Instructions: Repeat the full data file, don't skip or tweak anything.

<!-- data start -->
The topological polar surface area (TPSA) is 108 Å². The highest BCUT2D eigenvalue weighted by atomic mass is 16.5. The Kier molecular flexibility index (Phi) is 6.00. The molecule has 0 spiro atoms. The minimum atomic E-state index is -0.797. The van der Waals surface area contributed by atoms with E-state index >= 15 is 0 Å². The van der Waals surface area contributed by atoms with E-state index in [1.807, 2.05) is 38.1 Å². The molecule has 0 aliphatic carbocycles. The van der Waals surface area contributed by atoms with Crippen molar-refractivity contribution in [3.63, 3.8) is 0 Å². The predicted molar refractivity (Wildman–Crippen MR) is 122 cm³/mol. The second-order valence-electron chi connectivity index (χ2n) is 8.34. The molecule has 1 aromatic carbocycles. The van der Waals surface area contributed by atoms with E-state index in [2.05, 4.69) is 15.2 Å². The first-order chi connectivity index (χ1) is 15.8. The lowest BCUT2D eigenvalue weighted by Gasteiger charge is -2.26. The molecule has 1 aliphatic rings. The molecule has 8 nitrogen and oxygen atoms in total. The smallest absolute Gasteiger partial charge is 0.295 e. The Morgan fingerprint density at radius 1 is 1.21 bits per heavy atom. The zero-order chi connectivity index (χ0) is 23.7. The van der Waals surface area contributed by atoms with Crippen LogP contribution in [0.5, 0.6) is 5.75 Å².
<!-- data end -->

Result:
The topological polar surface area (TPSA) is 108 Å². The highest BCUT2D eigenvalue weighted by atomic mass is 16.5. The Kier molecular flexibility index (Phi) is 6.00. The molecule has 0 spiro atoms. The minimum atomic E-state index is -0.797. The van der Waals surface area contributed by atoms with E-state index >= 15 is 0 Å². The van der Waals surface area contributed by atoms with E-state index in [1.807, 2.05) is 38.1 Å². The molecule has 0 aliphatic carbocycles. The van der Waals surface area contributed by atoms with Crippen molar-refractivity contribution in [3.63, 3.8) is 0 Å². The predicted molar refractivity (Wildman–Crippen MR) is 122 cm³/mol. The second-order valence-electron chi connectivity index (χ2n) is 8.34. The molecule has 1 aromatic carbocycles. The van der Waals surface area contributed by atoms with E-state index in [2.05, 4.69) is 15.2 Å². The first-order chi connectivity index (χ1) is 15.8. The lowest BCUT2D eigenvalue weighted by Gasteiger charge is -2.26. The molecule has 1 aliphatic rings. The molecule has 8 nitrogen and oxygen atoms in total. The smallest absolute Gasteiger partial charge is 0.295 e. The Morgan fingerprint density at radius 1 is 1.21 bits per heavy atom. The zero-order chi connectivity index (χ0) is 23.7. The van der Waals surface area contributed by atoms with Crippen LogP contribution in [0.5, 0.6) is 5.75 Å².